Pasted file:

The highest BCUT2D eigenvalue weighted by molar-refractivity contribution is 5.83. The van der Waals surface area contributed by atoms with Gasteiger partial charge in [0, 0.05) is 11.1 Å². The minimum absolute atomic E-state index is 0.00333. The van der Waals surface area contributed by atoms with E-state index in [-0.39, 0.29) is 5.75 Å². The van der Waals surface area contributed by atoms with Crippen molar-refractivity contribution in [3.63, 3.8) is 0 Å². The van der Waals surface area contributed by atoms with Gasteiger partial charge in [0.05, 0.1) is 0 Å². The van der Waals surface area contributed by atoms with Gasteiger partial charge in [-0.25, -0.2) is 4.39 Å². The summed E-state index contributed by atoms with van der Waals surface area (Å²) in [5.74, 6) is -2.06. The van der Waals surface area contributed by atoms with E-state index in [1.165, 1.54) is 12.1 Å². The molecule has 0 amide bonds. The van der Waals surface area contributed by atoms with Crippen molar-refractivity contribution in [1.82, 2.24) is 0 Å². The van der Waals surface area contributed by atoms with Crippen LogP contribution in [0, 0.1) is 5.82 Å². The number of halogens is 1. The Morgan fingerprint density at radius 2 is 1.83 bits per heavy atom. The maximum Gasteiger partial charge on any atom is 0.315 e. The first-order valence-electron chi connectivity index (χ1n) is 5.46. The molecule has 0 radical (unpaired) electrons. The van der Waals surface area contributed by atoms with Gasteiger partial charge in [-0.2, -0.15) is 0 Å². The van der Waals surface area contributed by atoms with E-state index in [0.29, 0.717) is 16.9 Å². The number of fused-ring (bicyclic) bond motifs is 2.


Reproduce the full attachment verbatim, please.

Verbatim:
The highest BCUT2D eigenvalue weighted by molar-refractivity contribution is 5.83. The van der Waals surface area contributed by atoms with Gasteiger partial charge in [0, 0.05) is 11.1 Å². The minimum absolute atomic E-state index is 0.00333. The van der Waals surface area contributed by atoms with E-state index in [-0.39, 0.29) is 5.75 Å². The van der Waals surface area contributed by atoms with Crippen molar-refractivity contribution in [3.63, 3.8) is 0 Å². The van der Waals surface area contributed by atoms with Gasteiger partial charge in [0.05, 0.1) is 0 Å². The van der Waals surface area contributed by atoms with Gasteiger partial charge in [-0.25, -0.2) is 4.39 Å². The summed E-state index contributed by atoms with van der Waals surface area (Å²) in [5.74, 6) is -2.06. The van der Waals surface area contributed by atoms with E-state index in [1.165, 1.54) is 12.1 Å². The molecule has 0 amide bonds. The van der Waals surface area contributed by atoms with Crippen molar-refractivity contribution in [1.82, 2.24) is 0 Å². The van der Waals surface area contributed by atoms with Crippen LogP contribution in [0, 0.1) is 5.82 Å². The number of halogens is 1. The Morgan fingerprint density at radius 2 is 1.83 bits per heavy atom. The maximum Gasteiger partial charge on any atom is 0.315 e. The first-order valence-electron chi connectivity index (χ1n) is 5.46. The molecule has 0 radical (unpaired) electrons. The van der Waals surface area contributed by atoms with Gasteiger partial charge in [-0.2, -0.15) is 0 Å². The van der Waals surface area contributed by atoms with E-state index in [0.29, 0.717) is 16.9 Å². The number of fused-ring (bicyclic) bond motifs is 2.